Every once in a while the boss would give Smoker an early day, and this was one such day, so he decided to drop by Billy’s for a cold beer.
Billy’s had become sort of a hangout for Smoker since he returned from Seattle a few months earlier. He was just about finished with his drink when he heard the sound of a bike pulling in to the front parking area. He didn’t recognize the bike’s sound and being that regulars on bikes parked in the back, he was sure this was someone he didn’t know.
The guy that came in the front door was typical of Billy’s customers – at least those that rode motorcycles. Tall and lean, and if the condition of the leather jacket he wore was any indication, had been on the road for a while.
Wearing faded jeans, a dark t-shirt with the name of some band across the front, and the old style “KD” sunglasses that many “old timer” bikers wore, the stranger would have fit in at Billy’s any night of the week. Smoker tried to see the guy’s eyes when he took the KD’s off, but his effort was halted when Billy came out of the kitchen in the back.
The stranger hung his leather jacket on the back of a stool and sat down like he’d been there before and as usual, at least what seems usual at Billy’s, Billy already had the guy’s sandwich built and a beer poured and sitting on the counter by the time the guy sat down.
Billy always seemed to know what you wanted, before you even mention it. It was some sort of trick; at least that was what Smoker had always figured. But like Billy would always say; it was his bar and he knew everything he needed to know about anyone who walked through his front door.
“JD”, said Billy as the stranger sat down.
“Billy”, replied the stranger.
For the next few minutes the only sound was JD eating his sandwich and sipping his beer. Billy was never big on unnecessary small talk, so the quiet was no surprise to Smoker. And when his glass was empty, Billy picked it up and refilled it as he usually did.
When the stranger’s glass emptied the second time Billy didn’t move to refill it. Smoker thought this was strange. The stranger, JD as Smoker understood him to be, had finished the sandwich by then and he just looked at Billy as if expecting another round.
“Good roast beef”, said JD. “You always did know how to make a real sandwich.”
“Thanks JD”, responded Billy. “Can’t have you going around and telling people I was trying to starve you.” Billy paused for a moment. With a far away look in his eyes, Billy, in a low almost whisper said, “You gotta know they ain’t far behind”.
“Ya, I know….”, said JD. “I ain’t here to cause you any trouble, just needed something to eat and drink. I’ll be on my way now. See ya down the road sometime,” JD exclaimed.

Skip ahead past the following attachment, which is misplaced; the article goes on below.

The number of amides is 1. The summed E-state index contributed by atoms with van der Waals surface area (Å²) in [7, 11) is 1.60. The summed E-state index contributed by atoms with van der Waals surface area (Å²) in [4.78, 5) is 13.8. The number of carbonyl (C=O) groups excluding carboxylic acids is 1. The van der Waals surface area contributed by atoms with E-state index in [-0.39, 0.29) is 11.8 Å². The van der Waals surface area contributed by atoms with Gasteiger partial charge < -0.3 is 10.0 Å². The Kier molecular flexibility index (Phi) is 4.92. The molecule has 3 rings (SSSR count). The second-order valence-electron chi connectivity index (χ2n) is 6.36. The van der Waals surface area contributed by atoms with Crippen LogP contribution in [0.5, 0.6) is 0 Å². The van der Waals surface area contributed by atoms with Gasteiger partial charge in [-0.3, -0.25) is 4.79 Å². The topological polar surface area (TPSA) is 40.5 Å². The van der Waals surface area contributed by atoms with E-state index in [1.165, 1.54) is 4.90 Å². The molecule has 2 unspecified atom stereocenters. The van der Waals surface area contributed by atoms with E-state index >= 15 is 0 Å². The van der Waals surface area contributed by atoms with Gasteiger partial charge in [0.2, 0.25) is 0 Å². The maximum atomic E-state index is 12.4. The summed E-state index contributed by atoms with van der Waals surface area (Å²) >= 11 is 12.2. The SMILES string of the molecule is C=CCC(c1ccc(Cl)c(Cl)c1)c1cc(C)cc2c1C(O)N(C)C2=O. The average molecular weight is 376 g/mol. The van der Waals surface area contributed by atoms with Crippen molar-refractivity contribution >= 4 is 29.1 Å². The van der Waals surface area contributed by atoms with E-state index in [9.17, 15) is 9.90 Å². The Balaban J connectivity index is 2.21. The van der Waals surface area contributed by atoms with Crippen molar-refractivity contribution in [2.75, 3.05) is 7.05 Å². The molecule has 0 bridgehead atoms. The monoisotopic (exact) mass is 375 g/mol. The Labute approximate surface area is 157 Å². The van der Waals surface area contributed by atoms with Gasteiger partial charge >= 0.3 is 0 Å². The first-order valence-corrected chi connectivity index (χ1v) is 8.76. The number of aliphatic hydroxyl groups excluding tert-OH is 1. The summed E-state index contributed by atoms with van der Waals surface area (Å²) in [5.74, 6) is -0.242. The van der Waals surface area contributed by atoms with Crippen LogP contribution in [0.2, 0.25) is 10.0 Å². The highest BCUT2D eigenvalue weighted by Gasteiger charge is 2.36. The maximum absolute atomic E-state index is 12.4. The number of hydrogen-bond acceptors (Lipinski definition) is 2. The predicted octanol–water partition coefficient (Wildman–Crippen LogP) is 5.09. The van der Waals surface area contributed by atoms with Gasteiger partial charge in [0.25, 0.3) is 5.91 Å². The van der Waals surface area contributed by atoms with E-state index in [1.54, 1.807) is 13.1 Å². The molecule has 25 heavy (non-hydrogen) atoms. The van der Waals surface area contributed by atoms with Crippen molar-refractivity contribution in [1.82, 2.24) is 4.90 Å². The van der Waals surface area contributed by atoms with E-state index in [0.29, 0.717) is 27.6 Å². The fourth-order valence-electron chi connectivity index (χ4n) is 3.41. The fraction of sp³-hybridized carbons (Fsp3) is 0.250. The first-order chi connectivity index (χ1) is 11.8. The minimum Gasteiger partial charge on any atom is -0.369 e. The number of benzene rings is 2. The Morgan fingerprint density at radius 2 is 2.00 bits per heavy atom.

“See ya JD,” said Billy.
Picking up the empty plate and glass, Billy put them in the dish container on the back counter and turned around to see JD stand up, put on the KD’s, and walk out the door.
A moment later the motorcycle fired up, and then came the long roar down the road that faded into the distance. Smoker sat there wondering who “they” were and why they were after JD. That’s when he noticed the leather jacket was still hanging on the back of the stool.
“Hey Billy”, Smoker started to tell him about the jacket when Billy held up his hand like a traffic cop signaling stop. Smoker stopped talking and then heard the sound in the distance.
It was the low rumble that only comes from a group of bikes, Harley motorcycles, riding together in a pack. As they roared past Billy’s, Smoker tried to separate the engine sounds and guess how many there were, but couldn’t, there were just too many of them. They continued passing for what seemed like minutes. Whatever JD had done, it had made a lot of people mad…real mad.
Finally the sound of the last bike faded off into the falling night. Smoker watched Billy walk around the end of the counter to the stool where JD had sat. Billy looked at the leather jacket hanging there and he reached out as if he were afraid it wasn’t real, a ghost jacket or something. Billy took the jacket off of the stool back and carried it over to the old fashioned coat rack he kept behind the bar next to the cash register.
As he hung the jacket, Billy’s hand seemed to linger for a minute and then he walked the length of the bar and started cleaning the counter.
Smoker raised his hand and signaled for another beer. He didn’t know what JD and done, of if “they” would catch him. And if they did catch him, what would happen.
His curiosity getting the best of him, Smoker figured he he’d stick around awhile and see if anyone came back for that jacket….
Hell, he really didn’t have anywhere else to be.